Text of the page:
It was no longer than a year ago that the American Supreme Court ruled in favor of the entertainment industry in MGM v. Grokster, a public indictment showcasing the classic battle between capitalist fascists and a general public refusing to pay for a pricey, yet poorly organized, product. Can you blame them?
I will admit that I am guilty of illegal downloading, mostly as a result of the ridiculously high prices that the record labels force me, the consumer, to pay for an album that has twelve tracks from which I might enjoy listening to only one or two.
The music industry is facing quite the predicament. Its entire revenue is derived from public consumption, that is, the selling and buying of compact discs and DVDs, so the prices will ultimately follow the fundamental rule of profit maximization: set your costs equal to your returns. Illegal downloading allows the consumer to purchase music for nothing, which affects the market demand for CDs and DVDs and alters the supply and surplus of audio and visual entertainment.
The industry is basically screwed by its inability to earn a profit, leading to the downsizing of individual firms, eventually raising the prices even higher and deterring an even greater amount of consumers. Is there a remedy? Not really. The emergence of legal downloading (e.g. itunes) might alleviate the situation, assuming that the public's enthusiasm for any and all free goods will miraculously disappear upon presentation of an honest alternative.
My current position as an intern at an independent record label has triggered a personal understanding of how I am preventing myself from obtaining a job in the entertainment industry. I don't actually buy the albums, I don't contribute to the company's accumulation of revenue, I take away from the employees' salaries, and my actions give rise to numerous layoffs in the field as well as my own inability to be hired by a firm that has no money to pay its workers due to low aggregate income. Solution: I ought to purchase CDs/DVDs instead of using i2hub, dc++, Limewire, Kazaa, Gnutella, BearShare, Napster, etc., etc. (you name it, I've used it). It's not so much that I sympathize with the artists because, as we all know, most of their revenue stems from consumption of concert tickets and merchandise (shirts, posters, stickers, dolls, perfumes, personalized jewelry, candy, gum, handbags, stationary...the list goes on...just look at the Spice Girls and *Nsync as examples).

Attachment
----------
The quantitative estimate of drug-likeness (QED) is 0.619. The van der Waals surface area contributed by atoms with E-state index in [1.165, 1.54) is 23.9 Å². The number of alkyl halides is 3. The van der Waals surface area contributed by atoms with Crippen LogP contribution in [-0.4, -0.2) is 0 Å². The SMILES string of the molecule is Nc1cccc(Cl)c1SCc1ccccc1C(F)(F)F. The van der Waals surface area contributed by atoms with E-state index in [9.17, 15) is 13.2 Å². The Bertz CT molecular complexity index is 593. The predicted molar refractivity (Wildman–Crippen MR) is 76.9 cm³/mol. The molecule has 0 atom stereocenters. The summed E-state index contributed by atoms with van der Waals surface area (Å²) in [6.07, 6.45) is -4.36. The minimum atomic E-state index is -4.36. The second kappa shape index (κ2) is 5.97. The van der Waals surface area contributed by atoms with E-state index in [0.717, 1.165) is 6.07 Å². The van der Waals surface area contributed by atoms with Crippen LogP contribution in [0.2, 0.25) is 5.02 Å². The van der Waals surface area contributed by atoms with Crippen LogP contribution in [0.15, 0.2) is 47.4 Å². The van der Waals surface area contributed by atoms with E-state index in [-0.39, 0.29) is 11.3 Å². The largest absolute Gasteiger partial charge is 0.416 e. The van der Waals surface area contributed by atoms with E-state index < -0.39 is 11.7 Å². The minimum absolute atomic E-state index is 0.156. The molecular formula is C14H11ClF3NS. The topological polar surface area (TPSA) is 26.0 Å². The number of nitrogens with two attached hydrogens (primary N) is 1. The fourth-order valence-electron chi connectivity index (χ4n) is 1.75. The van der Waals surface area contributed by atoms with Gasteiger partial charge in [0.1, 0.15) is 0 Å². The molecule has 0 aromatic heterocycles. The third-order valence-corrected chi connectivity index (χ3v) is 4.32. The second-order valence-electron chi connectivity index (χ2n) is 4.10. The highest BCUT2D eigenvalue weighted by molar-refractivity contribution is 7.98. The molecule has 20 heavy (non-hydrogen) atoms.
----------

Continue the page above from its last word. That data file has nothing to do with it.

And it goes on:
These preposterous law suits against peer-to-peer programs such as Grokster and Napster are ultimately detrimental to the businesses and artists rather than the pioneers promulgating the software online. Think about this. I was once a huge Metallica fan (once being the operative word) until they filed a suit against Shawn Fanning, the twenty-two year-old creator of Napster. What a brilliant method of encouraging your fans to hate you by suing them for wanting to hear your music.
The fact that the public isn't paying for the music shouldn't constitute as a massive problem, since popular consumption of the band's records doesn't largely contribute to the members' proceeds, especially after taking into consideration the standard publishing royalty which usually accounts for less than 50% of the artist's earnings on the sale of an album.
Metallica lost a tremendous portion of its fan base, and that DOES have an effect on income in the sense that fewer people will now be willing to buy concert tickets to see a band that sues its own fans out of greed (hence giving rise to "Metalligreed," a term coined by big-hair band rival Motley Crue circa the Musician v. Napster controversy in 2000). The consequences are similar for the record labels, which will earn a lesser profit now due a shift in consumer preference. Because the label's entire income is completely dependent on record sales and NOT on the selling of merchandise, this puts the employee (i.e. me) in a far worse situation than the artists signed on to the label.